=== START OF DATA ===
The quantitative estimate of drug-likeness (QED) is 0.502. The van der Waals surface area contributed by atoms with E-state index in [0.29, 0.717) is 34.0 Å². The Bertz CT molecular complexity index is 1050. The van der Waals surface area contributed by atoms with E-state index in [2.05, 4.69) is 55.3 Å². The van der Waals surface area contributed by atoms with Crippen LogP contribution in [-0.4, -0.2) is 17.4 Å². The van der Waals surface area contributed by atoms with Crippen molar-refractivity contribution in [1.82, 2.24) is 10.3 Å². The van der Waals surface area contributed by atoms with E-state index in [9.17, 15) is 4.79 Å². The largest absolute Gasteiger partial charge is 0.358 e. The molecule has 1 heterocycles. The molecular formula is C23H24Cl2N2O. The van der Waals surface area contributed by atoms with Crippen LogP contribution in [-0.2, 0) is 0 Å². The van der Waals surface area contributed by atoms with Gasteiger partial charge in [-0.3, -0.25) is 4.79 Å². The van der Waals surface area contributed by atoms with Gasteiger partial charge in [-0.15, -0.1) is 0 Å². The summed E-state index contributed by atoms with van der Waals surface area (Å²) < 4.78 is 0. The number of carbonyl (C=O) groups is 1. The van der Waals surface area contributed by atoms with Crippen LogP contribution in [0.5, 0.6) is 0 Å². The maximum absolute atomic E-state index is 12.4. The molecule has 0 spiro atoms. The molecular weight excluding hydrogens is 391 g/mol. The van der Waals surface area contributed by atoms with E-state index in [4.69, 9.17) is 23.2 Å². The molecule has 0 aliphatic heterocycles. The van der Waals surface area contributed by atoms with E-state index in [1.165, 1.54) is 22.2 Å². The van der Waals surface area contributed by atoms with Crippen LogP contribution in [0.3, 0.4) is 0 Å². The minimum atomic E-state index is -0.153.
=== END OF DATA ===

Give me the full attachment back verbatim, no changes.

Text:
The quantitative estimate of drug-likeness (QED) is 0.502. The van der Waals surface area contributed by atoms with E-state index in [0.29, 0.717) is 34.0 Å². The Bertz CT molecular complexity index is 1050. The van der Waals surface area contributed by atoms with E-state index in [2.05, 4.69) is 55.3 Å². The van der Waals surface area contributed by atoms with Crippen LogP contribution in [-0.4, -0.2) is 17.4 Å². The van der Waals surface area contributed by atoms with Crippen molar-refractivity contribution in [1.82, 2.24) is 10.3 Å². The van der Waals surface area contributed by atoms with E-state index in [9.17, 15) is 4.79 Å². The largest absolute Gasteiger partial charge is 0.358 e. The molecule has 1 heterocycles. The molecular formula is C23H24Cl2N2O. The van der Waals surface area contributed by atoms with Crippen LogP contribution in [-0.2, 0) is 0 Å². The van der Waals surface area contributed by atoms with Gasteiger partial charge in [-0.3, -0.25) is 4.79 Å². The van der Waals surface area contributed by atoms with Gasteiger partial charge in [-0.15, -0.1) is 0 Å². The summed E-state index contributed by atoms with van der Waals surface area (Å²) < 4.78 is 0. The number of carbonyl (C=O) groups is 1. The van der Waals surface area contributed by atoms with Crippen LogP contribution in [0.5, 0.6) is 0 Å². The maximum absolute atomic E-state index is 12.4. The molecule has 0 spiro atoms. The molecular weight excluding hydrogens is 391 g/mol. The van der Waals surface area contributed by atoms with E-state index in [4.69, 9.17) is 23.2 Å². The molecule has 0 aliphatic heterocycles. The van der Waals surface area contributed by atoms with E-state index in [1.165, 1.54) is 22.2 Å². The van der Waals surface area contributed by atoms with Crippen LogP contribution in [0.3, 0.4) is 0 Å². The minimum atomic E-state index is -0.153.